1930s >> 1932 >> no-330-february-1932

Capitalism’s Crises: Well-known Communist Discovers Marx

Writing in the January Labour Monthly of which he is the Editor, the prominent Communist, Mr. R. Palme Dutt, recognises that the popular theory of the automatic collapse of capitalism is unsound, and that Marx was right in believing that capitalism will not end until the workers bring it to an end by their own conscious and organised action. Of course, Mr. Dutt does not admit in so many words—and possibly does not realise—that he has abandoned the official Communist Party standpoint.

In the December issue of THE SOCIALIST STANDARD it was pointed out that, as long ago as the eighties of last century, the late H. M. Hyndman fell into this error. At every industrial or financial crisis, to the day of his death after the War, he proclaimed the certain and immediate collapse of the system. The same idea was carried on by the I.L.P. and was swallowed whole by the Communists at the formation of their party in 1920.

Many of them picked up this fallacy from the writings of the American, Herman Cahn, who elaborated it in “The Collapse of Capitalism” and “Capital To-day.” In the former (published by Kerr & Co., Chicago, 1919), Cahn said that the development of the credit system after Marx’s death had brought a—

“most profound change . . . in the economic world since his time . . . a new force has grown up, which no longer leaves the downfall of capitalism to the vague future, or its earlier ending to the spread of a high degree of intelligence among the real proletariat, but makes the coming of that great event a matter of figures and entirely independent of even the collective will of men. The war has enormously hastened the development of this force, and the catastrophe is imminent.”  (P. 9 and 10).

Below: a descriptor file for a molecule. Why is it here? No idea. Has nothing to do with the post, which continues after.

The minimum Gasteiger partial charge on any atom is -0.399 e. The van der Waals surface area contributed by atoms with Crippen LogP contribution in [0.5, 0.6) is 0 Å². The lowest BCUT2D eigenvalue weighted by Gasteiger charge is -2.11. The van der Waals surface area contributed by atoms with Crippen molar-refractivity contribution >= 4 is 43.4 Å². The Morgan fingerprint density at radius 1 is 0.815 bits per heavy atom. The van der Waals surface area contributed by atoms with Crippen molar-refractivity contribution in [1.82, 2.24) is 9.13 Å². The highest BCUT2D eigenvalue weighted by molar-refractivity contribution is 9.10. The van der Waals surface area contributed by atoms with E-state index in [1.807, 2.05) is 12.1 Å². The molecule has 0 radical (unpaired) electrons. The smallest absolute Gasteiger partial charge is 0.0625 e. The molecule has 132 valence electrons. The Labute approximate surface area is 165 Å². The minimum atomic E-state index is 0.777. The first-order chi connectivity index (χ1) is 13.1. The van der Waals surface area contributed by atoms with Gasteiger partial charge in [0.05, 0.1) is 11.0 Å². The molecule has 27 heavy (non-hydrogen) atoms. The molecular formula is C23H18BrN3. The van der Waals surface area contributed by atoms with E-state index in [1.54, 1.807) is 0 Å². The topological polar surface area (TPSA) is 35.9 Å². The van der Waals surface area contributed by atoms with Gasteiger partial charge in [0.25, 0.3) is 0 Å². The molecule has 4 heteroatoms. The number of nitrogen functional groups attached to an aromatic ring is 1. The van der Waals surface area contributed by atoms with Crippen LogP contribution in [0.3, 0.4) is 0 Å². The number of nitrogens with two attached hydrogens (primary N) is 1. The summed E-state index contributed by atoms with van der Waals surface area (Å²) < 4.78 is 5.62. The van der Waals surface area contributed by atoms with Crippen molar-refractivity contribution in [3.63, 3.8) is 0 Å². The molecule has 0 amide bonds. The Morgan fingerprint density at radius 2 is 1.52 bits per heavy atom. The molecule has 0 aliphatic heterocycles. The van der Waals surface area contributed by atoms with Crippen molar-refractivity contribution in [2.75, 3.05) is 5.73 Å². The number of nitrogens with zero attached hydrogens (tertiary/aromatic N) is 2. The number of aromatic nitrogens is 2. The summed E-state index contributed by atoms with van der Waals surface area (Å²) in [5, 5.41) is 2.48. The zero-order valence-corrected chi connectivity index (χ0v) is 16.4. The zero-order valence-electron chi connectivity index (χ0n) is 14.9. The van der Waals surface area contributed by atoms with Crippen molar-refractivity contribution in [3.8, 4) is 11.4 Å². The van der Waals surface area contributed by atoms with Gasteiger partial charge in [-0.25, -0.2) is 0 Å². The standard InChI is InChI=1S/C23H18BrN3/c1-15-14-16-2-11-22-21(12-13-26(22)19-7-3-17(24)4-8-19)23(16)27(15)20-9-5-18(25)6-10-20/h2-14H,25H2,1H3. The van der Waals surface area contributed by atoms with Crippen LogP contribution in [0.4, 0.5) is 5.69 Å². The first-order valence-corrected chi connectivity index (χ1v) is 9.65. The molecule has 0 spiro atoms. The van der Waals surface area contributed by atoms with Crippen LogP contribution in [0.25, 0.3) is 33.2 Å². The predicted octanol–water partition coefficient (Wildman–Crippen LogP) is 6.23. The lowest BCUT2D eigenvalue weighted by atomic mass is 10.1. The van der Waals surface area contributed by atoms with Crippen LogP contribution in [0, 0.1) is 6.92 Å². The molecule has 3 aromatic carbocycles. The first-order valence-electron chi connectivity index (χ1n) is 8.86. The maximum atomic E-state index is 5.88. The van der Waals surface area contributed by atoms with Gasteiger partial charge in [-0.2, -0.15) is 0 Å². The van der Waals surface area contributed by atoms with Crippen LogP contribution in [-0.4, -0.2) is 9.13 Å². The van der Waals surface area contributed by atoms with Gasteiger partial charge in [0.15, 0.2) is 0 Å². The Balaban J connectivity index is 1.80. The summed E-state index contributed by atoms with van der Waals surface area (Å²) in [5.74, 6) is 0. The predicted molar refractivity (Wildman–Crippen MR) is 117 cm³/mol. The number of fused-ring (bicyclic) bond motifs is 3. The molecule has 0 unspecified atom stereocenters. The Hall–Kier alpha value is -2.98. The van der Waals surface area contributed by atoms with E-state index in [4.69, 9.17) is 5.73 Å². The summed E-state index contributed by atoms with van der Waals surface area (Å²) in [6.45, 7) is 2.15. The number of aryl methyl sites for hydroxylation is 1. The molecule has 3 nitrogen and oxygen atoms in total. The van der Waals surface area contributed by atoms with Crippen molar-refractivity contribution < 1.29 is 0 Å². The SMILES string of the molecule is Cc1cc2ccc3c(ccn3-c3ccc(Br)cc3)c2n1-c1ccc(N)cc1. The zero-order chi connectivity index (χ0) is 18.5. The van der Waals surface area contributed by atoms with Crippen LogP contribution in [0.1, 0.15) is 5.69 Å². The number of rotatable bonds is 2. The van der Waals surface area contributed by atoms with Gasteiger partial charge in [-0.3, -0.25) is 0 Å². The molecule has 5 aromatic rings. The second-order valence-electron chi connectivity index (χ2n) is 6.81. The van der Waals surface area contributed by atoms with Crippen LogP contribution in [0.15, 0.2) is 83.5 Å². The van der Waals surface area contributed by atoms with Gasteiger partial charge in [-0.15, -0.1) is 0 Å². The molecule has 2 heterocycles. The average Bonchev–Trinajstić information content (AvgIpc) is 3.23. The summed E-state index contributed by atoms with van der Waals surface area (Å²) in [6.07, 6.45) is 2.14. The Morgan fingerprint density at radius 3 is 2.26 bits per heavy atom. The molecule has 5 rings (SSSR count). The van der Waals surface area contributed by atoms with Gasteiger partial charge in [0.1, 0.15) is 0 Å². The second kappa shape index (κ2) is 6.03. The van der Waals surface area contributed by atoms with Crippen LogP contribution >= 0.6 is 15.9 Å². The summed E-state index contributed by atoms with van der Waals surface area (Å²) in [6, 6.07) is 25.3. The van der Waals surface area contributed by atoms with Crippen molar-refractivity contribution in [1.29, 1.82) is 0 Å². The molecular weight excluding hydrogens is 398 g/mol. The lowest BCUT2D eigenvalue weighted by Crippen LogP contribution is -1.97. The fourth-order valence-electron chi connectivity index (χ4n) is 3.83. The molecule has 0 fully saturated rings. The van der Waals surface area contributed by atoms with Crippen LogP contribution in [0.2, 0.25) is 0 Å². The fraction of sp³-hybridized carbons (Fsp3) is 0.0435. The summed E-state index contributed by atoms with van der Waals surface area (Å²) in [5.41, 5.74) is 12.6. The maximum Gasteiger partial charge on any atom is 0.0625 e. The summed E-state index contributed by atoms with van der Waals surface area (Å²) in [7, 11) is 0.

Writing while the War was still in progress, Cahn said that the downfall of capitalism,

“root and branch, will be positively assured by a continuation of the war for, say, another year. That downfall will then be like an act of nature, and not dependent on the mental and moral preparation of the peoples of the world for a new form of society.”  (P. 38.).

He added, however, that whether the War went on or not, the downfall was assured (p. 118).

It was, of course, unfortunate that Cahn claimed his theories as Marxian and was believed by many who later flocked into the Communist parties. He failed to realise that modern currency and credit difficulties are no more fundamental than similar difficulties of capitalism in its less developed condition. We have been able to see since the War that temporary forced departures from the gold standard do not prevent capitalism from continuing.

The Communists, not understanding the working of capitalism, based their theories and actions on this fallacy. Mr. Palme Dutt, in 1921, debating with Mr. George Hicks, used the illustration that capitalism was like a house that had collapsed already about our ears. There was no time, he said, to carry on Socialist propaganda, and no point in discussing whether the capitalists could patch up capitalism, because it had already come to a breaking-point.